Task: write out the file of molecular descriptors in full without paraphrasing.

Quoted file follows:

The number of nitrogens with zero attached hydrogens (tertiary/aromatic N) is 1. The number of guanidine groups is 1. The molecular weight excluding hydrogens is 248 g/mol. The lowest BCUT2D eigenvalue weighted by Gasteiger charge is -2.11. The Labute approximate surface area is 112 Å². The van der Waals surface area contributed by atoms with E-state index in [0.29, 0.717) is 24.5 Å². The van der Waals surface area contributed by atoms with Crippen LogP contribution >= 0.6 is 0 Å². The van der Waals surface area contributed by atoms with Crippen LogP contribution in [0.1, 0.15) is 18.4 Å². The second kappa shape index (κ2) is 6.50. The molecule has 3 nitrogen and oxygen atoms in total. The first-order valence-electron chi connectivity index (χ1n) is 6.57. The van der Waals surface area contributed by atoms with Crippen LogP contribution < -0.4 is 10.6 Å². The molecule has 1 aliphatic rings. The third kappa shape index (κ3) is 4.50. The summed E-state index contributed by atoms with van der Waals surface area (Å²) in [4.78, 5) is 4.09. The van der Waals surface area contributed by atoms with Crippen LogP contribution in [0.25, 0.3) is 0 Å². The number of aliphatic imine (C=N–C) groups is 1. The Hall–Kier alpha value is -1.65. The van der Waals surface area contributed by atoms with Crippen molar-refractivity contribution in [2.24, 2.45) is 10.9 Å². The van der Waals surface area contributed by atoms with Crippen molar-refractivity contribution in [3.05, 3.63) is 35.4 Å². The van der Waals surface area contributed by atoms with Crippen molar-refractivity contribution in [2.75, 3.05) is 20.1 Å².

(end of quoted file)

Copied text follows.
The number of nitrogens with zero attached hydrogens (tertiary/aromatic N) is 1. The number of guanidine groups is 1. The molecular weight excluding hydrogens is 248 g/mol. The lowest BCUT2D eigenvalue weighted by Gasteiger charge is -2.11. The Labute approximate surface area is 112 Å². The van der Waals surface area contributed by atoms with E-state index in [0.29, 0.717) is 24.5 Å². The van der Waals surface area contributed by atoms with Crippen LogP contribution >= 0.6 is 0 Å². The van der Waals surface area contributed by atoms with Crippen LogP contribution in [0.1, 0.15) is 18.4 Å². The second kappa shape index (κ2) is 6.50. The molecule has 3 nitrogen and oxygen atoms in total. The first-order valence-electron chi connectivity index (χ1n) is 6.57. The van der Waals surface area contributed by atoms with Crippen LogP contribution < -0.4 is 10.6 Å². The molecule has 1 aliphatic rings. The third kappa shape index (κ3) is 4.50. The summed E-state index contributed by atoms with van der Waals surface area (Å²) in [4.78, 5) is 4.09. The van der Waals surface area contributed by atoms with Crippen LogP contribution in [0.25, 0.3) is 0 Å². The number of aliphatic imine (C=N–C) groups is 1. The Hall–Kier alpha value is -1.65. The van der Waals surface area contributed by atoms with Crippen molar-refractivity contribution in [2.24, 2.45) is 10.9 Å². The van der Waals surface area contributed by atoms with Crippen molar-refractivity contribution in [3.05, 3.63) is 35.4 Å². The van der Waals surface area contributed by atoms with Crippen molar-refractivity contribution in [2.75, 3.05) is 20.1 Å².